Ruminations on Humanity, Escape and Sexiness: Recent Works by Kelly Kay, Leesa Cross-Smith and Alice Kaltman
I want to tell you about my experience reading the books Crushing by Kelly Kay, This Close to Okay by Leesa Cross-Smith and dawg towne by Alice Kaltman.
I do, and I will, there's just a lot going on.
Yes, there is hope that COVID may yet run its course with vaccines now widely available. The new administration is talking about climate change. There is justice for George Floyd.
Yet, there are still a lot of people who don't want to take the vaccine. There is a long way to go in the battle against global warming. Justice for George Floyd is merely the first step.
Plus, there is always another Blake Bailey lurking in plain sight to remind us just how fucked things can be and how willing so many are to enable such behavior.
Maybe then it's not a surprise that I've been thinking about escape and how one might accomplish this.
Alcohol and edibles are decent options, for some, not all, but have been for me. Journaling has been great, as has writing and running. Watching movies, not big, blockbuster movies either, such as Godzilla vs. Kong, all of which are technically built for escape, but smaller, eclectic, shambling movies like Sound of Metal, which are about the actual world, rituals, the creative process, and the challenges contained therein.
There’s all of that and there’s also love.
Is it too cheesy to want to believe that we can escape into love, that love can trump all, or at least make day-to-day life more palatable? That more than anything it's the love that’s all around us that we can fail to recognize and embrace when we seek answers and solace?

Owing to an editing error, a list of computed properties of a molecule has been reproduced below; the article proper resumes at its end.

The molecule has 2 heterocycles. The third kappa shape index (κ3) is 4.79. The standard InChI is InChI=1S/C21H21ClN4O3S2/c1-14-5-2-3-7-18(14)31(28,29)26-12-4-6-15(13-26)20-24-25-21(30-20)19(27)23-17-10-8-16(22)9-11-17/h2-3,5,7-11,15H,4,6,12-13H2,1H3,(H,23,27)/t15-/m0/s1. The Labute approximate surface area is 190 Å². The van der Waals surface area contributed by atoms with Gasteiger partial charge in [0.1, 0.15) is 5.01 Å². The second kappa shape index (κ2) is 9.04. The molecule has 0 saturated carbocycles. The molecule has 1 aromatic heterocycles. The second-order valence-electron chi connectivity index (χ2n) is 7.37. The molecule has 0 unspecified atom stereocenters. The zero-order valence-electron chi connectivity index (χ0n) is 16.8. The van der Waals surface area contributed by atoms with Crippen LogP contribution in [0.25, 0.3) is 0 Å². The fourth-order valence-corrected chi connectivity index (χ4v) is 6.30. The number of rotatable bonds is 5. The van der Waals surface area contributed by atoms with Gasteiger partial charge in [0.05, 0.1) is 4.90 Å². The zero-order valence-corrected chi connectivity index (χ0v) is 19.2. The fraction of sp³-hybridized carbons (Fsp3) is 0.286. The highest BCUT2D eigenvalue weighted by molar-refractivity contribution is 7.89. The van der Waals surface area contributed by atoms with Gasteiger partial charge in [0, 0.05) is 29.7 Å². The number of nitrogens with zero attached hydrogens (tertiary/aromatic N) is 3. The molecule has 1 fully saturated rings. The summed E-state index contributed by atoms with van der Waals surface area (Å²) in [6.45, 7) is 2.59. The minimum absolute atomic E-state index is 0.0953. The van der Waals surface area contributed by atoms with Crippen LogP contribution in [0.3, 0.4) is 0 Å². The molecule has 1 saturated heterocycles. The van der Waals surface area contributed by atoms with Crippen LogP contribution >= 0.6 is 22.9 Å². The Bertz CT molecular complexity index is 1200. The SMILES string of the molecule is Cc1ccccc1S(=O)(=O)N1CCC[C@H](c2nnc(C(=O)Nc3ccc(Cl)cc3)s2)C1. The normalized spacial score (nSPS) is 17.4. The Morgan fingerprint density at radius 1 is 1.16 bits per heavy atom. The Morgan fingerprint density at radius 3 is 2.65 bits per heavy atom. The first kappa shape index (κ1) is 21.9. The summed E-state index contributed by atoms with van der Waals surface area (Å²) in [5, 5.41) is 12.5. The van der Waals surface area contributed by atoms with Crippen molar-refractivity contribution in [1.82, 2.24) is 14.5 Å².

Because I've been thinking a lot about love, about all of this, and I've been reading a lot, too.
Most currently there have been three recently (or soon to be) released books by authors I love (and full-disclosure I like, no, strike that, love to think of as friends), all of which spend time translating and illuminating the ways we love (while not shying away from how fucking hard life can be).
And yes, these are the books I referenced at the beginning of this piece: Crushing by Kelly Kreglow, This Close to Okayby Leesa Cross-Smith and dawg towne by Alice Kaltman.
There was no plan with these choices. I didn’t think to myself, who’s writing about love, or who do I love that’s writing now? The books were coming out, they landed in my mailbox and I consumed them.
The act of consuming things by the way, will not offer one much insight into where my head might be at these days. I consume things. Everything. Always. Though consuming books has been tough during the pandemic, most of it, 2020 anyway.
And not with so much love to be had.